:-)
kylie



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Old 31-12-2007, 01:25 AM posted to aus.gardens
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Default Herb garden help

0tterbot wrote:
"Jonno" wrote in message
u...
Chookie wrote:
In article ,
Jonno wrote:

I'd suggest leaving it until March. Whatever you plant now will fry in
February. For now, just get it ready.

Not if you keep it watered and shaded, depends on where you live...And
if you have enough water...
... and time to organise its application...

Less hassle to wait till March. The summer can be spent at the beach
instead.

Try here for tough herbs not the chookie wimpy type herbs (grin!)


http://www.abc.net.au/gardening/stories/s2111258.htm
Who wants to cook and get cancer at the beach? We love our garden!
Laughs aside, it took my wife some time to realise how to use these herbs
in cooking, and now she does, she's always suggesting new ones to
grow...No peace for the wicked... Summertime or anytime, herbs are no
bother!


i agree - whilst admitting i'm notorious for planting out at the "wrong"
time (but almost everything lives, so i don't really find it's "wrong" ;-).
... anyway, we lived at bondi for years & years & i almost never went to the
beach - i'm an inland person g. seed grown in spring is usually ready to
plant out when the weather's already warm, so there you are. i was planting
out last night & will keep on with it again tonight.

ime little plants need a bit of coddling if you're planting out when the
weather is warm - lots of watering for about a week, good mulching & perhaps
shading if practical (it would be practical & simple to shade only 1 sq
metre). they should be fine.

in response to the o.p: i'd put in:
1 each of curly parsley and italian parsley (both of which will end up
everywhere once they seed)
1 thyme or lemon thyme
1 small patch each of chives and garlic chives
if possible, a hanging rosemary which could be planted in one corner & grow
over the edge? (otherwise it won't fit)
... which would hopefully leave room for a couple of basils, dills,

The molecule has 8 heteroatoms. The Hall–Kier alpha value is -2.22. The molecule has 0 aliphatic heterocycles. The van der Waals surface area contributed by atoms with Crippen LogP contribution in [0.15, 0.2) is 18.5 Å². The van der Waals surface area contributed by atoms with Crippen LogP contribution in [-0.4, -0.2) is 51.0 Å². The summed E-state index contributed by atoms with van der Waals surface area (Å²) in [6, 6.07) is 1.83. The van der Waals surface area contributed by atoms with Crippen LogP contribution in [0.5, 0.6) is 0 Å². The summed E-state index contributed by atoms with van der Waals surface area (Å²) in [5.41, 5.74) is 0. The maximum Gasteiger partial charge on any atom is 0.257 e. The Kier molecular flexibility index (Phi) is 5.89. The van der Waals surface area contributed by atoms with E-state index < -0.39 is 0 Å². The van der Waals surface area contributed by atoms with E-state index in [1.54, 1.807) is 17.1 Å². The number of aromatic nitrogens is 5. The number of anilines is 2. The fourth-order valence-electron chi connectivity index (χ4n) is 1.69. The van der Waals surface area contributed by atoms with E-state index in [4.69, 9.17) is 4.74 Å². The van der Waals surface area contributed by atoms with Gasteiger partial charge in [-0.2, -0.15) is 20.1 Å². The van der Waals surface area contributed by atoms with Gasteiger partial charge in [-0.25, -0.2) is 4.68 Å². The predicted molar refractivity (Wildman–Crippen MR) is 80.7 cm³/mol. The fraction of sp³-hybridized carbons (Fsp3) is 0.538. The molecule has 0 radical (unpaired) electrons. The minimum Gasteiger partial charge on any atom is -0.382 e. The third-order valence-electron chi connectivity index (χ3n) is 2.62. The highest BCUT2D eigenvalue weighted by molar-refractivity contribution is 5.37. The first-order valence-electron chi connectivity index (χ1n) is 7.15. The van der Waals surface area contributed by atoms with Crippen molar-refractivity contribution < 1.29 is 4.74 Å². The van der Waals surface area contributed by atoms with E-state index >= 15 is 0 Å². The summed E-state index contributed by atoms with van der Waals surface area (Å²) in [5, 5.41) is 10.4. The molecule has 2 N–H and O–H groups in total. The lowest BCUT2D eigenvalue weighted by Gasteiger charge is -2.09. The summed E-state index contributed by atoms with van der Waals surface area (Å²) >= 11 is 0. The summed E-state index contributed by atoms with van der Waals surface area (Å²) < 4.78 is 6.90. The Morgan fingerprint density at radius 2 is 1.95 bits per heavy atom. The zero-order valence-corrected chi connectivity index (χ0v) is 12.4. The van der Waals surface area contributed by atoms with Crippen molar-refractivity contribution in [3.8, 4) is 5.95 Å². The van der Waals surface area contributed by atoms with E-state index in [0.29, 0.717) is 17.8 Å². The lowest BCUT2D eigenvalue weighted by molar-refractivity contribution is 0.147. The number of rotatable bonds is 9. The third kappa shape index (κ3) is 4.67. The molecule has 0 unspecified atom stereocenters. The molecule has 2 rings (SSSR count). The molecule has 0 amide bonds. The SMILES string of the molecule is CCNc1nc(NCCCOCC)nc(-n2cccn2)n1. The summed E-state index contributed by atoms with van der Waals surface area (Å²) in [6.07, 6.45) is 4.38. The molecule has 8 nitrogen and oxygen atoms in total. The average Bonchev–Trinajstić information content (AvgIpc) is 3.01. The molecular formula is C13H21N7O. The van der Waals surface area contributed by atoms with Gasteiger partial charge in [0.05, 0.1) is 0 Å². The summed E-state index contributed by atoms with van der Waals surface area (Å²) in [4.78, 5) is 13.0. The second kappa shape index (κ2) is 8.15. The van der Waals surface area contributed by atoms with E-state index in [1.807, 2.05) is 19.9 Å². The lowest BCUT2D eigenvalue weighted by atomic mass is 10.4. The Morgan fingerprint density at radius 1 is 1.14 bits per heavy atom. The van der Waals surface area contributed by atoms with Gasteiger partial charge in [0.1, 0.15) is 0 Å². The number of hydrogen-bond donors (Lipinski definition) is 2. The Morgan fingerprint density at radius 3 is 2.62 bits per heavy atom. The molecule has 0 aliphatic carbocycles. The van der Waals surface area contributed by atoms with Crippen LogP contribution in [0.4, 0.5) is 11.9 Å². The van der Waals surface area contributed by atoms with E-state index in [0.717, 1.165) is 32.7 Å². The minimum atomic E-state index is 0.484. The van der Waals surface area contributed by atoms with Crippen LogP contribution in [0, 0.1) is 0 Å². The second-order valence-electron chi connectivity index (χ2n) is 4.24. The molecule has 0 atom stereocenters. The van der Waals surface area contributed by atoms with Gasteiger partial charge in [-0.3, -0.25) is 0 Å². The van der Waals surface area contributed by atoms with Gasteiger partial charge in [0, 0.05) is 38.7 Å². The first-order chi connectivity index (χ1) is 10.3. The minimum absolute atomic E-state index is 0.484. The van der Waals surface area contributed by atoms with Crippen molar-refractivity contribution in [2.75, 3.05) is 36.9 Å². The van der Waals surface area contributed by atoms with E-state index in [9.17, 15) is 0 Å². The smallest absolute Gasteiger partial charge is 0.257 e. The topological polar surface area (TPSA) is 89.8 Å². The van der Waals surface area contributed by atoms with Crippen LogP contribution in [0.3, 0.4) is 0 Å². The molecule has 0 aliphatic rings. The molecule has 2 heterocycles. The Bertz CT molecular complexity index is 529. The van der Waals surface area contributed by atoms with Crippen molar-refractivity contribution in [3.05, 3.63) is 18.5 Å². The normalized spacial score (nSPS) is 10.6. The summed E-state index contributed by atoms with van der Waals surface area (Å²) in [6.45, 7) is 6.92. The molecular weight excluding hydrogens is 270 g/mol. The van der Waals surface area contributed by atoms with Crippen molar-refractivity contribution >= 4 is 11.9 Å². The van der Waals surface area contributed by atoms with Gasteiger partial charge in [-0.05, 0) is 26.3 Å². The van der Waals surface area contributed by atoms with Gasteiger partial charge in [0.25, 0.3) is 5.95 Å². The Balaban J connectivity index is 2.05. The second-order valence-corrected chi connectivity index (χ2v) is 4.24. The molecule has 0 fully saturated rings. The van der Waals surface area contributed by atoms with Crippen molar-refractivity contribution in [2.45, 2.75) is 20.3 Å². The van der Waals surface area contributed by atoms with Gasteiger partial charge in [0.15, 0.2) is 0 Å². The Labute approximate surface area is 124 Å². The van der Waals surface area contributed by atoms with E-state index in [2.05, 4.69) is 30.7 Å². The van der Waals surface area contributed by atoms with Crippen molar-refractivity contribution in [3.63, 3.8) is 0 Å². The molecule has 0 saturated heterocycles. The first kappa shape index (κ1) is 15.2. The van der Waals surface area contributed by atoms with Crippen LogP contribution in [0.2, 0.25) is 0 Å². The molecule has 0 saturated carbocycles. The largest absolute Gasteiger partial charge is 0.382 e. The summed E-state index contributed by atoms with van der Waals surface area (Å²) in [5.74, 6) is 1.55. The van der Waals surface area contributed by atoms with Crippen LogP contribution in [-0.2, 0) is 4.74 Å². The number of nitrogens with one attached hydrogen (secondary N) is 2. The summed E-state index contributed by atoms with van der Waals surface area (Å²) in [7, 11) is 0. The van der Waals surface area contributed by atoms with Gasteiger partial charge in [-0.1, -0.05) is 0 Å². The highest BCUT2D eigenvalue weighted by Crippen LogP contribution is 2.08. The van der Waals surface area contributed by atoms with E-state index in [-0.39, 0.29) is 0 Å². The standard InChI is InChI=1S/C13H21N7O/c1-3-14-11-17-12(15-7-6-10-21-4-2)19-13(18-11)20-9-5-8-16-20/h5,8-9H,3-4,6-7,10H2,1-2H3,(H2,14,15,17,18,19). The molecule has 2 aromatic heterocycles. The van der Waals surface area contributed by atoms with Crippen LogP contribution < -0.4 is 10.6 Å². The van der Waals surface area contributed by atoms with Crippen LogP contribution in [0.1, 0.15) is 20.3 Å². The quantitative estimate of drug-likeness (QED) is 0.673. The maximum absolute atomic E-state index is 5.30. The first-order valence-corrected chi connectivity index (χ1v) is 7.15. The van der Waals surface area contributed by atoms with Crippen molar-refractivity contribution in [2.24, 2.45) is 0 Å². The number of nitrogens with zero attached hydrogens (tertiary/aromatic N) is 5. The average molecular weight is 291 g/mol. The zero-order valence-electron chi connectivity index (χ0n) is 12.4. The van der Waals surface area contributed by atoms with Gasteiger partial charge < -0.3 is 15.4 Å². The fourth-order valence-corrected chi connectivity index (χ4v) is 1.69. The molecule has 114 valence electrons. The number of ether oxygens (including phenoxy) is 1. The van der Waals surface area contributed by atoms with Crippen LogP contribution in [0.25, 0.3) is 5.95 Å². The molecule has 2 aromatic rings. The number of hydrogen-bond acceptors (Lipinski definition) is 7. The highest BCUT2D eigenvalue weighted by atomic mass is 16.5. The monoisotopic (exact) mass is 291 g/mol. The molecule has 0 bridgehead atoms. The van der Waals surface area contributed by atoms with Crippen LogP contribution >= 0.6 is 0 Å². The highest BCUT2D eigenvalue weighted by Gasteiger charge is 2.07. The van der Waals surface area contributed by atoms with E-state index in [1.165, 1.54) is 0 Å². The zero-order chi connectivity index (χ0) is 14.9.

corianders or such each summer which would die in winter.
you might have room for a small mint in a bottomless pot, if you like mint.
otherwise, maybe a spinach or silverbeet. (not a herb of course, but works
for me).

things like oregano & sage would be excellent & very nice-looking, but ime
they just get too big & might have to go in seperate garden spots or perhaps
in pots. herbs are more-ish though. i'm growing more & more of them & can't
seem to stop! one big point in their favour is nothing seems to kill them.
:-)
kylie



I am afraid I tend to be antisocial to plants, as to when I plant them,
ignoring seasons and get through by understanding their needs and having
plenty of time on my hands, though in the last four weeks this wasnt so,
and I had to neglect the garden, leaving it all in the hands of my
flower loving wife, who didnt realise that vegetables rebel when they
run out of water and run to seed. Now we have peas and beans that shot
through, silverbeet gone to seed and the pumpkins have taken over the
whole vegie garden due her her "composting" the seeds. ARGHH! Some of
the tomatoes are also history...
I am showing her this post. If I survive its because she understands my
needs at least....


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Old 01-01-2008, 02:31 AM posted to aus.gardens
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Default Herb garden help

"Jonno" wrote in message
u...

I am afraid I tend to be antisocial to plants, as to when I plant them,
ignoring seasons and get through by understanding their needs and having